One or even two huge floating desalination plants, to turn seawater into fresh water, were briefly considered as solutions to Auckland’s drought-driven water shortage.
Each of the barges could have supplied 6 per cent of Auckland’s water needs, from a location on Manukau Harbour, but would have come with a big financial and environmental cost.
The desalination barge idea was canvassed in a confidential report to the June meeting of the board of Auckland Council subsidiary Watercare, obtained by Stuff.
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Each barge could have delivered 25 million litres of water a day, feeding the Lower Nihotupu Dam in the Waitākere Ranges. They would have needed six metres of water for berthing, and a connection to shore-based services.
However, one big minus was the generation plant for the project, which would have consumed 50,000 litres of diesel fuel daily.
“The diesel load from one desalination barge would add 140 per cent to Watercare’s total (annual) operating carbon emission with an operating cost of $18m,” said the board report.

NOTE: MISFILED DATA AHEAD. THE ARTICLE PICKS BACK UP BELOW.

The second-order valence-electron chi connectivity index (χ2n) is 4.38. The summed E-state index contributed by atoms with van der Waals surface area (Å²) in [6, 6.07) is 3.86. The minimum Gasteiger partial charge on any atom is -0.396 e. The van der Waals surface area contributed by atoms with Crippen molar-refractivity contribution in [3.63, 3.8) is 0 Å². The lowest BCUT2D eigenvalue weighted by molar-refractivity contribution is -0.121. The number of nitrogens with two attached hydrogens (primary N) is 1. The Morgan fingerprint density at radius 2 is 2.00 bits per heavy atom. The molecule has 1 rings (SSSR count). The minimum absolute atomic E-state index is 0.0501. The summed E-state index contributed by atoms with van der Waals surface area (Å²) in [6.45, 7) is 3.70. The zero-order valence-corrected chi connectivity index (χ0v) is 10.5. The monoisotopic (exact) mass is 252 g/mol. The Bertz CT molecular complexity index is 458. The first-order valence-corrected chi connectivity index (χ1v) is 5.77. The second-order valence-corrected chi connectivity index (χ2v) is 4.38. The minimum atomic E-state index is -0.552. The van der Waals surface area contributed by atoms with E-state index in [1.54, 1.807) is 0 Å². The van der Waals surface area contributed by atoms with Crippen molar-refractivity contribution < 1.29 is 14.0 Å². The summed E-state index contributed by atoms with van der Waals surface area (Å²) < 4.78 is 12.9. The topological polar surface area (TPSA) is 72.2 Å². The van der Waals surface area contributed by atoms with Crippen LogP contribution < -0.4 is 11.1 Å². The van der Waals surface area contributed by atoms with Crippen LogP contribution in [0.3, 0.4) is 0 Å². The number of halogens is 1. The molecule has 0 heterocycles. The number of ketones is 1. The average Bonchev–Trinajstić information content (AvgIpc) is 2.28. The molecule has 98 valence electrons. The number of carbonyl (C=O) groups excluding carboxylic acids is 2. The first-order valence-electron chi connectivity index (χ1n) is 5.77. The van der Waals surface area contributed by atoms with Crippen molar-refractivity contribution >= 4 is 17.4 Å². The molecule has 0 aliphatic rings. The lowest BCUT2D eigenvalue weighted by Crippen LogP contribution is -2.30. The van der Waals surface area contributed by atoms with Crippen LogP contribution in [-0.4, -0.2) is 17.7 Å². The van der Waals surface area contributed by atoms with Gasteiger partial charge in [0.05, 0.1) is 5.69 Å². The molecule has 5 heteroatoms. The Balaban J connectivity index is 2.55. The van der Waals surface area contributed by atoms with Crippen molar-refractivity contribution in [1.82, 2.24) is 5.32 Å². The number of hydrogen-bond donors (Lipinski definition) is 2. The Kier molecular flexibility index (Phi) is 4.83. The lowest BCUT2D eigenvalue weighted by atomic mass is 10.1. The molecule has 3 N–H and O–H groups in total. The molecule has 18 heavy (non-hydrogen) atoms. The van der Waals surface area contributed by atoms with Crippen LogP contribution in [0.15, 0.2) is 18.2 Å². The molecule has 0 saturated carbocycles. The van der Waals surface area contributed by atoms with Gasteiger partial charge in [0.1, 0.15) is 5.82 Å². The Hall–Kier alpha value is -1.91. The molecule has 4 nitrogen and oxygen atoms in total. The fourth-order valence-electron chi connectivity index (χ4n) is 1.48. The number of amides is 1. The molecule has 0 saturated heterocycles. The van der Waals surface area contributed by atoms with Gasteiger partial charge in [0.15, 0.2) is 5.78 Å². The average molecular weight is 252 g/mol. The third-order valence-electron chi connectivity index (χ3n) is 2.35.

“Due to consenting, logistics and the overall carbon footprint, this option is not being taken further,” it concluded.
Large land-based desalination plants have been built in Australia, but they are costly to build and used a lot of energy.
The technology is being considered as a long-term solution to Auckland, but both Watercare and Mayor Phil Goff have noted that cost and environmental factors might make it unsuitable.
In addition to the $224m of additional work, Watercare is looking at a further layer of local sources that could contribute during winter months, amounting to 5 per cent or so of winter needs.
These include expanding the capacity of the Waitākere treatment plant, upping the take from the Onehunga aquifer, taking water from the Lower Mangatawhiri Dam, and tapping into the Wairoa River.
The Waikato River is currently supplying 40 per cent of Auckland’s needs through the treatment plant at Tuakau, which is being upgraded to deliver 175 million litres a day from late August.
Smaller upgrades of local sources over the next year include recommissioning the Hays Creek Dam at Papakura and a bore in Pukekohe by December.
The possibility of heavier than forecast rain through spring, averting tighter water supplies in summer, remains uncertain.